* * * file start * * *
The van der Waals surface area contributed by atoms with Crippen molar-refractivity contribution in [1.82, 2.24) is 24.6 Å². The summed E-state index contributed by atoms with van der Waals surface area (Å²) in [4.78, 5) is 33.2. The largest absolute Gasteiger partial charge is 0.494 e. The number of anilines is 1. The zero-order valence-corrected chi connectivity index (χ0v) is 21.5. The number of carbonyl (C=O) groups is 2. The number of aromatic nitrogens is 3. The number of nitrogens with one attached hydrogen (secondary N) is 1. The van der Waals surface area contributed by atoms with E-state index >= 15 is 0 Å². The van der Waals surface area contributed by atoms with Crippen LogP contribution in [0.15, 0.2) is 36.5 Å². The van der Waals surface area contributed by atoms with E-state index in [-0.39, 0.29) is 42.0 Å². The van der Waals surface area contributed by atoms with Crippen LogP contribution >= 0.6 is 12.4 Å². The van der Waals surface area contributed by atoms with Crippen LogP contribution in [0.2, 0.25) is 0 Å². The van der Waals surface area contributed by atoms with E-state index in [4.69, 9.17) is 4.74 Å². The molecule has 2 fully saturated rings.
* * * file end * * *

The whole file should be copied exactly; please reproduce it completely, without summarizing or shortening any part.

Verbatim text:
The van der Waals surface area contributed by atoms with Crippen molar-refractivity contribution in [1.82, 2.24) is 24.6 Å². The summed E-state index contributed by atoms with van der Waals surface area (Å²) in [4.78, 5) is 33.2. The largest absolute Gasteiger partial charge is 0.494 e. The number of anilines is 1. The zero-order valence-corrected chi connectivity index (χ0v) is 21.5. The number of carbonyl (C=O) groups is 2. The number of aromatic nitrogens is 3. The number of nitrogens with one attached hydrogen (secondary N) is 1. The van der Waals surface area contributed by atoms with E-state index >= 15 is 0 Å². The van der Waals surface area contributed by atoms with Crippen LogP contribution in [0.15, 0.2) is 36.5 Å². The van der Waals surface area contributed by atoms with E-state index in [-0.39, 0.29) is 42.0 Å². The van der Waals surface area contributed by atoms with Crippen LogP contribution >= 0.6 is 12.4 Å². The van der Waals surface area contributed by atoms with Crippen LogP contribution in [0.2, 0.25) is 0 Å². The van der Waals surface area contributed by atoms with E-state index in [4.69, 9.17) is 4.74 Å². The molecule has 2 fully saturated rings.